New Zealand Giraffe Weevil Facts
- This highly distinctive creation of Nature and evolution typically goes by the informative and descriptive common name of the New Zealand Giraffe Weevil. For the present moment, the remarkable crature has no other accepted common name.
- Scientific professionals, meanwhile, most frequently refer to this natural marvel by its official technicla name. That, however, represents even more of a mouthful than the common name! That’s because it’s known by science as the Lasiorhynchus barbicornis.
- The amazingly evolved Arthropod received that hard to pronounce name at the hands of the renowned Danish entomologist, Johan Christian Fabricius. He accomplished the first formal acknowledgment of it as a separate and distinct species, in the year 1775.
- Regardless of which term one chooses to emply when speaking of it, though, the insect represents an impressive species. It also represents the largest beetle, in terms of length, native to its particular region of the world. That serves to further distinguish it.
- For the moment, the New Zealand Giraffe Weevil appears to be maintaing a population base that’s both sufficient and stable. The IUCN therefore has no listing for the invertebrate on its Red List. That could potentially change in the near future, however.
- This holds true due to the fact that the animal nevertheless does face several potential threats to its continued existence. In this, it’s like most species. Habitat loss forms a possible danger, of course. Climate change, though, likely forms its greatest threat.
New Zealand Giraffe Weevil Physical Description
The fascinating New Zealand Giraffe Weevil easily impresses those who encounter it. It further does so for a variety of reasons. The most obvious one, though, understandably remains its sheer visual appearance. Yet its pure size also merits a measure of note.
That’s due to the simple fact that some individuals attain significant lengths. Like many insects, however, this marvel of Nature also displays the physiological characteristic of sexual dimorphism. That trait manifests itself most spectacularly in terms of body length.
Females of the species rarely exceed 2 in (5 cm) in total length. The males of the species, meanwhile, sometimes reach lengths measuring as much as 3.5 (9 cm). For a beetle, that’s relatively huge! Individuals frequently vary quite significantly in length, however.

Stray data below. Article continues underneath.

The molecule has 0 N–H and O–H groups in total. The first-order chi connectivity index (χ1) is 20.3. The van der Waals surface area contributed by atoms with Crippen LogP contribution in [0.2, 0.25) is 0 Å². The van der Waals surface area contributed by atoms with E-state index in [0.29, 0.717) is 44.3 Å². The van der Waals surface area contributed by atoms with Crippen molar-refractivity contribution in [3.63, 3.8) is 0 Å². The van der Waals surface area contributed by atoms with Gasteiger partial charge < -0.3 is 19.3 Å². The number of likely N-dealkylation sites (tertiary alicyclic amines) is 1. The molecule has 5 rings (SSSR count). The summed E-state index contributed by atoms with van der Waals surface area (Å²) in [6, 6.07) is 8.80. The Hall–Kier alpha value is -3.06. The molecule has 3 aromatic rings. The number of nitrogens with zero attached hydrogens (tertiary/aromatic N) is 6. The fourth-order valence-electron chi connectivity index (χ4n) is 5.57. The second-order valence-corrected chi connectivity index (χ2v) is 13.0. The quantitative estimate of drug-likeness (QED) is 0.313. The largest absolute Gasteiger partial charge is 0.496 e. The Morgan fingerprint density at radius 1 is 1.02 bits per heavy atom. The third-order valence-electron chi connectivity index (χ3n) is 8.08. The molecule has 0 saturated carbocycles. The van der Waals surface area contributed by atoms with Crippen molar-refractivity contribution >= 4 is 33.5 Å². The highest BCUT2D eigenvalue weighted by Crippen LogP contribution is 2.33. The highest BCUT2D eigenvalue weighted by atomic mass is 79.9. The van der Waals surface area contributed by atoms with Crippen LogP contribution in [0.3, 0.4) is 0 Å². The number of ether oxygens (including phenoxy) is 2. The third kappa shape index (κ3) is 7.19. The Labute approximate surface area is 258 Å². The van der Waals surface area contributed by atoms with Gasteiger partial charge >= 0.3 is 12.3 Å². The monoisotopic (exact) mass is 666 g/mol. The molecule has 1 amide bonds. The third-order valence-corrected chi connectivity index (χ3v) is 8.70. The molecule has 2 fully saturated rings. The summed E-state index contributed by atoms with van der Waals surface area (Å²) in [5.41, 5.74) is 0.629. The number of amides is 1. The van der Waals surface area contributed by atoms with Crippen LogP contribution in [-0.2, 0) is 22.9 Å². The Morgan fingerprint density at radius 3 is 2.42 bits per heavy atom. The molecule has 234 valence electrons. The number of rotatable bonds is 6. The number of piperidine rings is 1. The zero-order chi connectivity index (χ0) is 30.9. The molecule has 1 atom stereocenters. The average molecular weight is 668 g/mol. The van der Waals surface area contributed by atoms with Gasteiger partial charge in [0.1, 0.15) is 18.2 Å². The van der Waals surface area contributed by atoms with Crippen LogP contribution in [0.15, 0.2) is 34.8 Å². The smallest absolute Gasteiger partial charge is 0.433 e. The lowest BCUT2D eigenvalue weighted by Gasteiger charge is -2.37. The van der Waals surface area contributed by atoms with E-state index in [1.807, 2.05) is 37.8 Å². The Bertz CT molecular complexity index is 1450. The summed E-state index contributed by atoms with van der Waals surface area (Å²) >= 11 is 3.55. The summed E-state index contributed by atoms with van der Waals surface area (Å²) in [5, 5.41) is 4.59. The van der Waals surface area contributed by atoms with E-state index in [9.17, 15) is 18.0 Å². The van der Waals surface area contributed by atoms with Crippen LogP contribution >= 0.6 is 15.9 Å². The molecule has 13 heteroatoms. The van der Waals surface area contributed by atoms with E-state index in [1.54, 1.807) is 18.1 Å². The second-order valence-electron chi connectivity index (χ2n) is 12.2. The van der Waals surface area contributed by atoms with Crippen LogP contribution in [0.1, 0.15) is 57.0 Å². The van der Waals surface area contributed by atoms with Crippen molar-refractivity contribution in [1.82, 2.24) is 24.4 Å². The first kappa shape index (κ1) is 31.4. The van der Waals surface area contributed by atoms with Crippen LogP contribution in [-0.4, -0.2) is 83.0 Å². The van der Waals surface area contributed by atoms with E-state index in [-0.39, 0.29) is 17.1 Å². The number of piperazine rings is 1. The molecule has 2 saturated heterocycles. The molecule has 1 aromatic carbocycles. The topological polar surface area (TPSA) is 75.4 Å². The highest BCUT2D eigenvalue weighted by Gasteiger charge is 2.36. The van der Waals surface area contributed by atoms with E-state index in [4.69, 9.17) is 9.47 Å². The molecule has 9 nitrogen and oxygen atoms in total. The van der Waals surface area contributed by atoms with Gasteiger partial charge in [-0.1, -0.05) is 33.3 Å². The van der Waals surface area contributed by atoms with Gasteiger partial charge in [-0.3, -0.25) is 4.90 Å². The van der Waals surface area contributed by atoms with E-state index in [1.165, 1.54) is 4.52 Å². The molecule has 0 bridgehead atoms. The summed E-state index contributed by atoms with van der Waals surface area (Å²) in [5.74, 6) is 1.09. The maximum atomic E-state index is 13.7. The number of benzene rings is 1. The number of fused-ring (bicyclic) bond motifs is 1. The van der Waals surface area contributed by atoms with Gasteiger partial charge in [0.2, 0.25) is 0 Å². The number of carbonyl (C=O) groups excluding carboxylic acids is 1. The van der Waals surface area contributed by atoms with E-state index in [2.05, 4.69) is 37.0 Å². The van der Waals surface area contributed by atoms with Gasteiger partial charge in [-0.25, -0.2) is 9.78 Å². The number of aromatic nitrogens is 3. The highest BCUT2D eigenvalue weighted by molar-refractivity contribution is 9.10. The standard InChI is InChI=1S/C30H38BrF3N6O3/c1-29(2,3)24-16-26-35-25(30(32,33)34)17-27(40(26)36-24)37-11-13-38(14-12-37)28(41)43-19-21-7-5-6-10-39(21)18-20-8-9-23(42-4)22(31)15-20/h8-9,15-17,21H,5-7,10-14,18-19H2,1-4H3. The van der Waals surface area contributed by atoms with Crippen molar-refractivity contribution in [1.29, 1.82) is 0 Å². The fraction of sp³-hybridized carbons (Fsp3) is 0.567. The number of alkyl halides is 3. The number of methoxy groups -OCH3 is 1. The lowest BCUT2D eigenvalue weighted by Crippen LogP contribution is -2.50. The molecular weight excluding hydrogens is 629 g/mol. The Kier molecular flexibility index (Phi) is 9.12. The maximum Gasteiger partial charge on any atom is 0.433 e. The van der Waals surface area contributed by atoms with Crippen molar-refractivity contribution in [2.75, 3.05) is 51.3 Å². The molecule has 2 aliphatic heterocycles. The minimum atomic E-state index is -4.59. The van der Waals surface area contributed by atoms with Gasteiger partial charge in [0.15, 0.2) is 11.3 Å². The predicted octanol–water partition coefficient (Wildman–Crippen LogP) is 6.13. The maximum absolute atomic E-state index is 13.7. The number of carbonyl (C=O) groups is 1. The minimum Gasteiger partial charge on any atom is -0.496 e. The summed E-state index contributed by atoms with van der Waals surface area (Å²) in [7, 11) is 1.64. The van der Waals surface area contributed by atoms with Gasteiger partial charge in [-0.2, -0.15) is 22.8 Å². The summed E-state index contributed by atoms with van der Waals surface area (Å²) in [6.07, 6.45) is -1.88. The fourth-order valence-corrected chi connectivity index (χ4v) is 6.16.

In terms of coloring, though, the presentation remains fairly simple. The vast majority of specimens display an almost entirely black or extremely dark brown coloring. Small, widely scattered grayish-white spots also appear, though, in random locations on the body.
The most obvious gender-based difference the New Zealand Giraffe Weevil presents, however, shows in the neck. This further understandbly forms the basis for part of the common name. The neck of the males often reaches many times the length of the female’s.
- Kingdom: Animalia
- Phylum: Arthropoda
- Class: Insecta
- Order: Coleoptera
- Family: Brentidae
- Genus: Lasiorhynchus
- Species: L. barbicornis
New Zealand Giraffe Weevil Distribution, Habitat, and Ecology
The very name of the New Zealand Giraffe Weevil clearly indicates its native habitat range. Unfortunately, though, even within this fairly restricted region of the world, it has a limited range. That’s due to the fact that the invertebrate only appears in portions of the country.
For the moment, it appears to be reasonably widespread across most, if not all, of the North Island. On the South Island, though, its range is much more restricted. There, in fact, it only seems to live in small, isolated parts of the northwestern sections of the island.
The nature of the local ecosystem further plays a pivotal role in that disparity. This unique Arthropod lives almost exclusively in regions of native temperate forest. The animal also displays a marked preference for lower altitudes, as well, with few living higher up.
Within that range and ecosystem, though, it appears to be quite flexible in its choice of specific locations. The distinctive creature inhabits a total of 17 species of trees native to the region. It does seem to have a slight preference for mahoe and karaka trees, however.
This species, in fact, spends most of its entire life in one tiny area of the forest. There, it’s primarily active during the day. During that period, it feeds on the sap of the local trees. At night, though, it typically shelters in the dense canopy for protection from predators.
Females of this incredible species generally lay eggs from October to March, in small holes burrowed into the tree trunk. She lays a single eggs per hole, then covers it with sawdust. Larvae generally spend 2 years burrowing through the bark, feeding on fungus there.
Mature adults of the New Zealand Giraffe Weevil, meanhwile, have a much shorter lifespan than the larval stage. Mature specimens only emerge to mate, during the October to March period, peaking in February. Few live more than a few weeks after their emergence.